Possible leak in roof. I'm a leaseholder - should I be charged the callout fee?

jamieboo
jamieboo Posts: 79
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Hello folks

I'm a leaseholder of a small top floor flat and I am not responsible for the roof as per the lease.
I recently noticed some circular blotches on the ceiling - that I think were not there before - suggestive of a leak in the roof above.
(Perhaps significantly, since I first noticed it, it has not grown or changed as far as I can tell - despite further spells of rain.)

I contacted the maintenance company (who have, I gather, quite a bad reputation) and they replied asking for a photo of the blotches.
They also asked "We will also need you to agree the standard condition that if this isn’t a roof leak and isn’t connected with the main parts of the communal roof, then you will be responsible for their call out fee, if they charge one, which can be in the region of £150 plus VAT."
Maybe that's reasonable, I don't know.
But I just feel I am not qualified to assess exactly what is going on here. If there was water pouring through a hole in the ceiling then that would be pretty unambiguous, but the judgement required here is probably a bit more specialist. And therefore, I'm not so keen on being liable for a £150 callout charge based on a judgement I am unqualified to make.
But then, if I delay now and the problem does ultimately get bigger, then I may be held responsible for having not initiated repairs immediately.

What do you fine folks think?

Thank you

Comments

  • I would just reply and say you've informed them there is a possible problem with the structure of the building and what they do with that information is up to them, noting that the freeholder is responsible for the maintenance of the building structure. I'd also copy in the freeholder so they are aware.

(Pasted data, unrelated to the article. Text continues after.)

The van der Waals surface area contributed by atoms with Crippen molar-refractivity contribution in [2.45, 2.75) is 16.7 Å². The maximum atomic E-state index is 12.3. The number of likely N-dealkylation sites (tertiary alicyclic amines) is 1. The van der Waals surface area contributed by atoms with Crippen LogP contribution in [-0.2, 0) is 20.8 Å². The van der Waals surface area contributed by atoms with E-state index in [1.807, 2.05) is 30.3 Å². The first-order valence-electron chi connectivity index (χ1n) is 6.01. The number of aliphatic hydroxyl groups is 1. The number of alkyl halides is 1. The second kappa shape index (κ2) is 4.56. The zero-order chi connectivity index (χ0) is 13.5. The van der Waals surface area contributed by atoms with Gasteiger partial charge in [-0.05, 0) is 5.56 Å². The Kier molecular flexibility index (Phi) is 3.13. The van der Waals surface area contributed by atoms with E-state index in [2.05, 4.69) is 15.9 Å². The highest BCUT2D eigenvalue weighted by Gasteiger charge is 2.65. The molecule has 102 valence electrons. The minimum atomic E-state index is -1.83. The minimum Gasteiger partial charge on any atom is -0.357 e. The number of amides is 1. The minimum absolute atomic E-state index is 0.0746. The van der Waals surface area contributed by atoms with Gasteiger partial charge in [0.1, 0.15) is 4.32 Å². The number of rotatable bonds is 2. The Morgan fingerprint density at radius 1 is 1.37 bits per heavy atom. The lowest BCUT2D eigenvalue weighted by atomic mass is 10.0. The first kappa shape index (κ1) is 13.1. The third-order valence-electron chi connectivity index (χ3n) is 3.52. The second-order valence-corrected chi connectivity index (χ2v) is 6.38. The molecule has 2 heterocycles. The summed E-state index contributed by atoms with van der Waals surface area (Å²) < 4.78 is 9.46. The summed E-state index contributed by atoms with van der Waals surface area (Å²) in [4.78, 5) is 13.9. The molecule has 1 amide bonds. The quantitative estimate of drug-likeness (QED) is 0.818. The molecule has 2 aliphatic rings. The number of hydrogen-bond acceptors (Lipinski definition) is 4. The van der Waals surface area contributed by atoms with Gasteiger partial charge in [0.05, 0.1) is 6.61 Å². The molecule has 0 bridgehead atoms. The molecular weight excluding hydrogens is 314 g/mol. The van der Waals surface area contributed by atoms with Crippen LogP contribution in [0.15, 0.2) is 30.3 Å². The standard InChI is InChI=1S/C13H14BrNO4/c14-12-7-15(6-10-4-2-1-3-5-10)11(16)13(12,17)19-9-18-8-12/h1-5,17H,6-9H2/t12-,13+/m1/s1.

• I've never heard about a call out charge before but I can understand why they use it. As a landlord id receive all kinds of call outs from tenants that had nothing to do with me or the property. 

    Id tell them not to bother coming out if you might have to pay a fee but remind them that if it is actually a water leak it ain't gonna fix itself and the final repair bill is likely to be considerably more later on than it would be now.
  • jamieboo said:
    Hello folks

    I'm a leaseholder of a small top floor flat and I am not responsible for the roof as per the lease.
    I recently noticed some circular blotches on the ceiling - that I think were not there before - suggestive of a leak in the roof above.
    (Perhaps significantly, since I first noticed it, it has not grown or changed as far as I can tell - despite further spells of rain.)

    I contacted the maintenance company (who have, I gather, quite a bad reputation) and they replied asking for a photo of the blotches.
    They also asked "We will also need you to agree the standard condition that if this isn’t a roof leak and isn’t connected with the main parts of the communal roof, then you will be responsible for their call out fee, if they charge one, which can be in the region of £150 plus VAT."